Jeff Carouth

Web and mobile developer. Agile apprentice.

Object Oriented Power, Err, Programming

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I started working on integration between three libraries that were not meant to work together. Well, I should say they were not developed with this type of integration in mind. Naturally there were some roadblocks, but eventually I was able to overcome them and create what should be a decently elegant solution. But that’s a post for another day. This post is targeted at developers searching for the purpose of Object Oriented Programming.

I suppose it’s not a secret that I make liberal use of the Zend Framework. (It’s nothing personal Symfony, CodeIgnitor, Django, etc., Zend Framework just fits my style!) Part of my integration experiment led me to ZF-7367 because I too needed to tell the front controller to return the response rather than output it. The first instinct is to hack up the copy of the Zend Framework to make this work. The patch suggested in the issue gets us part of the way there, but we also have to hack on the Zend_Application component including the Bootstrap implementation. This would make future upgrades a pain if this feature request is rejected, so it’s obviously not the best solution.

Thinking about the problem a little deeper I immediately realized that I already extend the Zend_Application_Bootstrap_Bootstrap (yes, the naming scheme is quite verbose and suffers from a bit of redundant redundancy…) so it should not be too difficult to override the run() method to do what I want. Let’s look at the original run() method inside Zend_Application_Bootstrap_Bootstrap.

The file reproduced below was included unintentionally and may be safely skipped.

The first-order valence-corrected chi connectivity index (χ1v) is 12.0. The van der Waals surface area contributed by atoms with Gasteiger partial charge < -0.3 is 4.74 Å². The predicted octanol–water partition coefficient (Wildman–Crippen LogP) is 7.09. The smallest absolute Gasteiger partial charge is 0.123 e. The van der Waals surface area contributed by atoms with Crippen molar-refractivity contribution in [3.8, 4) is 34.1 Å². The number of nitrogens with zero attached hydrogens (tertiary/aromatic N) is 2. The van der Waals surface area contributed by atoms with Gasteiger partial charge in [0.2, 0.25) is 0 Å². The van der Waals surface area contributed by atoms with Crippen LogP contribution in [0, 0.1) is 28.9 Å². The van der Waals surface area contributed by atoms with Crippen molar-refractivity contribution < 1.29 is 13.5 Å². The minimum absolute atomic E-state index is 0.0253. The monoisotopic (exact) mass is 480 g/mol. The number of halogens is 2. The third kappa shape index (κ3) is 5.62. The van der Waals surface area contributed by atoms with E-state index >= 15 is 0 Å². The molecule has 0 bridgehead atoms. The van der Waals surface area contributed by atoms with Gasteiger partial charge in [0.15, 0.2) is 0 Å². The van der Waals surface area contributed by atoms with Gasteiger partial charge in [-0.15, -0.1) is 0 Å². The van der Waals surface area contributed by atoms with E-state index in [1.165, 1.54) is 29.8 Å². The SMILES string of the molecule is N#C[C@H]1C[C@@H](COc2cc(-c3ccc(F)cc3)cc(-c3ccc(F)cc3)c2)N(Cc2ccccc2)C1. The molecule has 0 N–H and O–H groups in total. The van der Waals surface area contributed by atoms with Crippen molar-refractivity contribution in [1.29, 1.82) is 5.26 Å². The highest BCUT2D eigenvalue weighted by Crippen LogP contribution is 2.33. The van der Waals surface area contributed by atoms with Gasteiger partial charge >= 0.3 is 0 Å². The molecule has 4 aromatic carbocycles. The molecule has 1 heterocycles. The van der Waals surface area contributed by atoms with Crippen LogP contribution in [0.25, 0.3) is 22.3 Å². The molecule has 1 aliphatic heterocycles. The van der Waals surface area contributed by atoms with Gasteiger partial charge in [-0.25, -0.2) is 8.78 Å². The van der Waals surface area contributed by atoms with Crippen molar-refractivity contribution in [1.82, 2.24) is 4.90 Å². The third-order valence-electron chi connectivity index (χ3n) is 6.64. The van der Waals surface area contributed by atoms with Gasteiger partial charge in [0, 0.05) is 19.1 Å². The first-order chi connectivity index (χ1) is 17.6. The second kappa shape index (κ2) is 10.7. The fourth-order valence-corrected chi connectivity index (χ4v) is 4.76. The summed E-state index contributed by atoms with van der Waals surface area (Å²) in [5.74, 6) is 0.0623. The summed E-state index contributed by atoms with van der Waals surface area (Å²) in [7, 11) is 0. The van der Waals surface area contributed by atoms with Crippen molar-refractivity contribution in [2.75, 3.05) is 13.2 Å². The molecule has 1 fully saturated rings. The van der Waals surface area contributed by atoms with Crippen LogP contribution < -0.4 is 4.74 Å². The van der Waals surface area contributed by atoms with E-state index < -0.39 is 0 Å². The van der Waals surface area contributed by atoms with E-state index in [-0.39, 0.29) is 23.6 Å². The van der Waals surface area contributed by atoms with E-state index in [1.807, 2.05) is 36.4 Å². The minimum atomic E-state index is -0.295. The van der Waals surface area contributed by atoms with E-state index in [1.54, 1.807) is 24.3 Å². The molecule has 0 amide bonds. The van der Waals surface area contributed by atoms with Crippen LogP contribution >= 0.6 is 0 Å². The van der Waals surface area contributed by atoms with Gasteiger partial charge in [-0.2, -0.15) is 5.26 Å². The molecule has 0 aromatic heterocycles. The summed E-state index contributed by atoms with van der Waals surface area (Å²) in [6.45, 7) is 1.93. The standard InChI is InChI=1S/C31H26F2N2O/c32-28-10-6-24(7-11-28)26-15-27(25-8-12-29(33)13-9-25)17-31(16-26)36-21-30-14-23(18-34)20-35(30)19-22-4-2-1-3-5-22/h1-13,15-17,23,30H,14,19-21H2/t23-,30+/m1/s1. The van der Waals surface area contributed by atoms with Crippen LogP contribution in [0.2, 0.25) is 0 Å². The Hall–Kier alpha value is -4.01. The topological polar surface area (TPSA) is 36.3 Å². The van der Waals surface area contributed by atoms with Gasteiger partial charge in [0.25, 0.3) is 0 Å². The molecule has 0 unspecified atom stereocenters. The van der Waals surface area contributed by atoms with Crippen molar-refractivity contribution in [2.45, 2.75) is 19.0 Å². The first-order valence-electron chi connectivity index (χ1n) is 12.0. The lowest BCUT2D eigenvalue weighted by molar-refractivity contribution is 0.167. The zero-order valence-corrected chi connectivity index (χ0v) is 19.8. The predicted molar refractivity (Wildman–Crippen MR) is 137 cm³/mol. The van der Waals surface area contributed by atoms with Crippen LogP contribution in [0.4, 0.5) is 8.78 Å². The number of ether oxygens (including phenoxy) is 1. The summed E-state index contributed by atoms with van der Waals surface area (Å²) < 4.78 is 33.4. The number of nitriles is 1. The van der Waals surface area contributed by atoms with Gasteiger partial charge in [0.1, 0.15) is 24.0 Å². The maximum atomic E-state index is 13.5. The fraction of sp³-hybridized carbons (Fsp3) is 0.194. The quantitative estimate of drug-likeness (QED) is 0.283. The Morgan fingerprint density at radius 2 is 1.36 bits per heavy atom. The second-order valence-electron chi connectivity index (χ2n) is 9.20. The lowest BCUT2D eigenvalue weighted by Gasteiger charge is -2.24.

[php]/* * Run the application * * Checks to see that we have a default controller directory. If not, an * exception is thrown. * * If so, it registers the bootstrap with the ‘bootstrap’ parameter of * the front controller, and dispatches the front controller. * * @return void * @throws Zend_Application_Bootstrap_Exception / public function run() { $front = $this->getResource(‘FrontController’); $default = $front->getDefaultModule(); if (null === $front->getControllerDirectory($default)) { throw new Zend_Application_Bootstrap_Exception( ‘No default controller directory registered with front controller’ ); }

$front->setParam(‘bootstrap’, $this); $front->dispatch(); }[/php]

All we really need to do here is configure the front controller instance to return the response object which is accomplished using the Zend_Controller_Front::returnResponse(bool) method. Inside the application bootstrap class we simply use this implementation:

[php] public function run() { $front = $this->getResource(‘FrontController’); $front->returnResponse(true);

parent::run();

return $front->getResponse(); } [/php]

Now I have the response I need returned from the bootstrap file, but the Zend_Application::run() method does not return this value. Here’s where what I’ve been rambling about should click. I merely have to override the Zend_Application::run() method with one of my own, like so:

[php]class My_Application extends Zend_Application { public function run() { return $this->getBootstrap()->run(); } }[/php]

This protects me from hassle when my copy of the Zend Framework needs updates or upgrades but still allows for the functionality I needed. In the index.php file I switch out all references to Zend_Application with My_Application and everything should roll.

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